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The Basic Facts about Stem Cells
In the body, each organ and tissue is made of cells that are highly specialized to a particular function. The process of a cell becoming specialized is called differentiation. Once a cell has become differentiated, it cannot change further into another type of cell.
Stem cells are cells that have not yet fully differentiated. They are capable of developing into any of several types of cell, such as blood cells, bone cells, nerve cells, skin cells, etc. The definition of a stem cell is a cell with ability to reproduce itself indefinitely. Fully differentiated cells (non-stem cells) either cannot reproduce or can only reproduce a certain number of times.
Stem cells develop into other types of cells through the process of cell division (mitosis). In mitosis, a parent cell replicates its DNA, and then divides into two daughter cells. Usually the daughter cells are identical to the parent cell, but in the case of a stem cell undergoing differentiation, the daughter cells are more specialized than their parent cell because of genetic signals.
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Types of Stem Cells
Stem cells are classified according to potency, that is, what types of cells they can become.
- Totipotent cells, found only in the embryo within a few days of fertilization, can become any kind of cell in the body.
- Pluripotent cells, found in an embryo a few days to a few weeks after fertilization, can become almost any kind of cell.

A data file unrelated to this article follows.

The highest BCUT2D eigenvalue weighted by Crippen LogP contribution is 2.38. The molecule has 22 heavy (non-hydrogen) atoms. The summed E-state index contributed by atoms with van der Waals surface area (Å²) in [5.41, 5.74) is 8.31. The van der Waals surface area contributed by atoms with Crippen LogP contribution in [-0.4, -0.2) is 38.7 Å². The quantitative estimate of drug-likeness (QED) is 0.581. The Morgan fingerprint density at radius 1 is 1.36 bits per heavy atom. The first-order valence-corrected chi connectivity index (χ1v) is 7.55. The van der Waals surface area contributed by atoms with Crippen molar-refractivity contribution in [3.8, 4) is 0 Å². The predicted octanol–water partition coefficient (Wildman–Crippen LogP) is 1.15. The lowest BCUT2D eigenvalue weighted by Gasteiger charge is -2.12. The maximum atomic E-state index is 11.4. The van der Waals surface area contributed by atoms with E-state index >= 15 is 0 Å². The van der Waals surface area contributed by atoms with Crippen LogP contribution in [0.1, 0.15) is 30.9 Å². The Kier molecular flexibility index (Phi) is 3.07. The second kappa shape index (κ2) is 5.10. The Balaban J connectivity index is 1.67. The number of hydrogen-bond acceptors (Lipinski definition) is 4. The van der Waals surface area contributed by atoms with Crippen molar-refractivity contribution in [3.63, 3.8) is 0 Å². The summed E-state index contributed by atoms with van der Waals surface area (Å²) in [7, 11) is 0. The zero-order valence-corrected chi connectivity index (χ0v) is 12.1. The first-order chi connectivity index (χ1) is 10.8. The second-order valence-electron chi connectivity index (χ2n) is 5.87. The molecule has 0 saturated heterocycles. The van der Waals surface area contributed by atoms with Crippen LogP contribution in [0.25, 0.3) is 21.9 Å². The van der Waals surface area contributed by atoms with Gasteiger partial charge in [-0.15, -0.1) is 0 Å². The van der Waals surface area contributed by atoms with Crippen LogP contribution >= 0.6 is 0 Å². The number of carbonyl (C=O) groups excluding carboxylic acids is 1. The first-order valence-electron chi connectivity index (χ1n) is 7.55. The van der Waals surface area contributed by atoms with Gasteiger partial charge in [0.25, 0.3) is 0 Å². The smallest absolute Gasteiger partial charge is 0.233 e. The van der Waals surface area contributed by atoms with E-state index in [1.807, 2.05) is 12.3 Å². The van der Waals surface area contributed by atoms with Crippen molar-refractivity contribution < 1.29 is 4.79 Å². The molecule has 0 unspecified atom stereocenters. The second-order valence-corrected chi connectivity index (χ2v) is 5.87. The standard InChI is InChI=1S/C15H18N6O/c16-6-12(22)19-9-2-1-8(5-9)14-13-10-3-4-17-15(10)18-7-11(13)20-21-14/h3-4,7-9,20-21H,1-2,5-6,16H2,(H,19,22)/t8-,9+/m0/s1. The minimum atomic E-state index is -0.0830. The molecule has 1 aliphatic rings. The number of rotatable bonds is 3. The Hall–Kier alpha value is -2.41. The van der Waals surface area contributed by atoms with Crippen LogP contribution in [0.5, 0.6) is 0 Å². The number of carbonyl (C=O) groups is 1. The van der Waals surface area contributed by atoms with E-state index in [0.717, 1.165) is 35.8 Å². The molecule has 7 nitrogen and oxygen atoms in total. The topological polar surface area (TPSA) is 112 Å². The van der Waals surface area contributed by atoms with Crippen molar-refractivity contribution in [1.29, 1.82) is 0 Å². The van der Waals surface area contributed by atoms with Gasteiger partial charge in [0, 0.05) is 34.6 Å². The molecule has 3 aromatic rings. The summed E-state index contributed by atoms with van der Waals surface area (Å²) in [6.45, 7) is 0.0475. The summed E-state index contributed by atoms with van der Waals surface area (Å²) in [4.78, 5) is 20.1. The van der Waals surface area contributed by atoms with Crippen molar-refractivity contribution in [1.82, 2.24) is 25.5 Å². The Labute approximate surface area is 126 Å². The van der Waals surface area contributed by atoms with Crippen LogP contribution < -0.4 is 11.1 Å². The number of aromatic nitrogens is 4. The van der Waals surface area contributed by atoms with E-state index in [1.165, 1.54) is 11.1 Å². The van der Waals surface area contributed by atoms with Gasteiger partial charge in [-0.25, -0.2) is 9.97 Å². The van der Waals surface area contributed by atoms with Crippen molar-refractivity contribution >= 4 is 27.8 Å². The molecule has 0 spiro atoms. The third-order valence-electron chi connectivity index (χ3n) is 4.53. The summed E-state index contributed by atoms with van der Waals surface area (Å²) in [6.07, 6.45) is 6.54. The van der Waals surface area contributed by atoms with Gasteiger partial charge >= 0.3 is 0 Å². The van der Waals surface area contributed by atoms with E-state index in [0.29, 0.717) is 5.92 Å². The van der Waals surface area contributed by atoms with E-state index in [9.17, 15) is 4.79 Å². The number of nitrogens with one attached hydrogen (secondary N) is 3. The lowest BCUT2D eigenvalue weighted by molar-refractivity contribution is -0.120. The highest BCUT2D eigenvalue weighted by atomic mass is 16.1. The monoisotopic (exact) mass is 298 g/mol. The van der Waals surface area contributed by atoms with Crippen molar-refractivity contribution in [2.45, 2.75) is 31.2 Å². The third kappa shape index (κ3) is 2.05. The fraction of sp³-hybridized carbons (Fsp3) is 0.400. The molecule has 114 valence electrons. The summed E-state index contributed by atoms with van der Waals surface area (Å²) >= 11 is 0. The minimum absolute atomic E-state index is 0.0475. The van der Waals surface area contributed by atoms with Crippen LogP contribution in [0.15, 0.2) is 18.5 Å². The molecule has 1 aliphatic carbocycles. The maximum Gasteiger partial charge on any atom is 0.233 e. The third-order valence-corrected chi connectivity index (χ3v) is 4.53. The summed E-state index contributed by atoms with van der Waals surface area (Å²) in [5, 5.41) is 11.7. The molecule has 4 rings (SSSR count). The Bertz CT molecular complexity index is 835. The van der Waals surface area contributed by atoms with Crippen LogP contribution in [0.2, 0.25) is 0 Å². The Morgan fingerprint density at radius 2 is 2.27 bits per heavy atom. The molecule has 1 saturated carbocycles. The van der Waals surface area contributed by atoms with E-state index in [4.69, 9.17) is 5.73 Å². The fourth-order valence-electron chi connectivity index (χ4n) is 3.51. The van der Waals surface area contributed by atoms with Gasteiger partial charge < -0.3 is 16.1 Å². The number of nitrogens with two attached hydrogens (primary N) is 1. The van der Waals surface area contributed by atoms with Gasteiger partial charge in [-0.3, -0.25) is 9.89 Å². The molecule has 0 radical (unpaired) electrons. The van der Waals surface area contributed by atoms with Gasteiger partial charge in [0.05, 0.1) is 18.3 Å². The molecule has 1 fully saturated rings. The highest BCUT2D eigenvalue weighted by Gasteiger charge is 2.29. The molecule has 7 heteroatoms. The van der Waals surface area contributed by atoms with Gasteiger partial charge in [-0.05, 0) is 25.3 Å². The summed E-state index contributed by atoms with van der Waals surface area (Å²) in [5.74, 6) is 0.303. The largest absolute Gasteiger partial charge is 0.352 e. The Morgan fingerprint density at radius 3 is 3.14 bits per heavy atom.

- Multipotent cells can become any of a "family" of cells, but not cells of another "family." An example of a cell family is blood cells. There are many kinds of blood cell, and a multipotent blood stem cell (hematopoietic cell) can become any kind of blood cell, but not another kind of cell such as a bone cell.
- Oligopotent cells can become one of only a few types of cells.
- Unipotent cells are differentiated cells that can reproduce indefinitely. They are considered stem cells only because of their capacity to multiply an unlimited number of times, but they cannot become any other type of cell.
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Facts about Stem Cell Origins
Stem cells may be described according to their origin. Stem cells that are derived by removing an embryo's inner cell mass are called embryonic stem cells. Because this procedure kills the embryo, embryonic stem cells are ethically controversial. Stem cells that are derived from a developed tissue, such as the umbilical cord, bone marrow, or skin, are called adult stem cells. Adult stem cells do not necessarily come from adults. Because they can be derived without harming the donor, adult stem cells are generally not controversial.
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Horst Ibelgauft. Cytokines and Cells Online Pathfinder Encyclopedia (COPE). Available at http://www.copewithcytokines.de/